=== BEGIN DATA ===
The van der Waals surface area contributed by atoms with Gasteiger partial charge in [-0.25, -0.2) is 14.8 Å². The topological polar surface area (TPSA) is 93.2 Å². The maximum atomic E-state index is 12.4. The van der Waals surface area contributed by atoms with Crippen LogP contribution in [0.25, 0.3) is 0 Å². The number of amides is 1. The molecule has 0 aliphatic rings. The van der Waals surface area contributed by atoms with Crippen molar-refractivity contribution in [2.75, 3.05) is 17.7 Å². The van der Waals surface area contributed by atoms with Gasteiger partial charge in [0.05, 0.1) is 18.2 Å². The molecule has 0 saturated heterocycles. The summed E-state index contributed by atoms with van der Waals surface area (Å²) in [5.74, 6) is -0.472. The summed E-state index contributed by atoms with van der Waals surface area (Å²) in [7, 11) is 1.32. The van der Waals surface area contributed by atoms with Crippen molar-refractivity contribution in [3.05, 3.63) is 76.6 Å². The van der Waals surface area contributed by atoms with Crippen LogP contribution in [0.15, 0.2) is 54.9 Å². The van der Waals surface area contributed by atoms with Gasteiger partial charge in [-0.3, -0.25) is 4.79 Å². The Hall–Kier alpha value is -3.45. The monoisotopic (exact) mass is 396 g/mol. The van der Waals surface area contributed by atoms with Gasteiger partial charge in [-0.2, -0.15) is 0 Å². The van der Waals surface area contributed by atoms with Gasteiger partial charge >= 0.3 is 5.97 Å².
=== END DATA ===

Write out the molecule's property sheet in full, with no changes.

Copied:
The van der Waals surface area contributed by atoms with Gasteiger partial charge in [-0.25, -0.2) is 14.8 Å². The topological polar surface area (TPSA) is 93.2 Å². The maximum atomic E-state index is 12.4. The van der Waals surface area contributed by atoms with Crippen LogP contribution in [0.25, 0.3) is 0 Å². The number of amides is 1. The molecule has 0 aliphatic rings. The van der Waals surface area contributed by atoms with Crippen molar-refractivity contribution in [2.75, 3.05) is 17.7 Å². The van der Waals surface area contributed by atoms with Gasteiger partial charge in [0.05, 0.1) is 18.2 Å². The molecule has 0 saturated heterocycles. The summed E-state index contributed by atoms with van der Waals surface area (Å²) in [5.74, 6) is -0.472. The summed E-state index contributed by atoms with van der Waals surface area (Å²) in [7, 11) is 1.32. The van der Waals surface area contributed by atoms with Crippen molar-refractivity contribution in [3.05, 3.63) is 76.6 Å². The van der Waals surface area contributed by atoms with Crippen LogP contribution in [0.15, 0.2) is 54.9 Å². The van der Waals surface area contributed by atoms with Gasteiger partial charge in [-0.3, -0.25) is 4.79 Å². The Hall–Kier alpha value is -3.45. The monoisotopic (exact) mass is 396 g/mol. The van der Waals surface area contributed by atoms with Gasteiger partial charge in [-0.2, -0.15) is 0 Å². The van der Waals surface area contributed by atoms with Gasteiger partial charge >= 0.3 is 5.97 Å².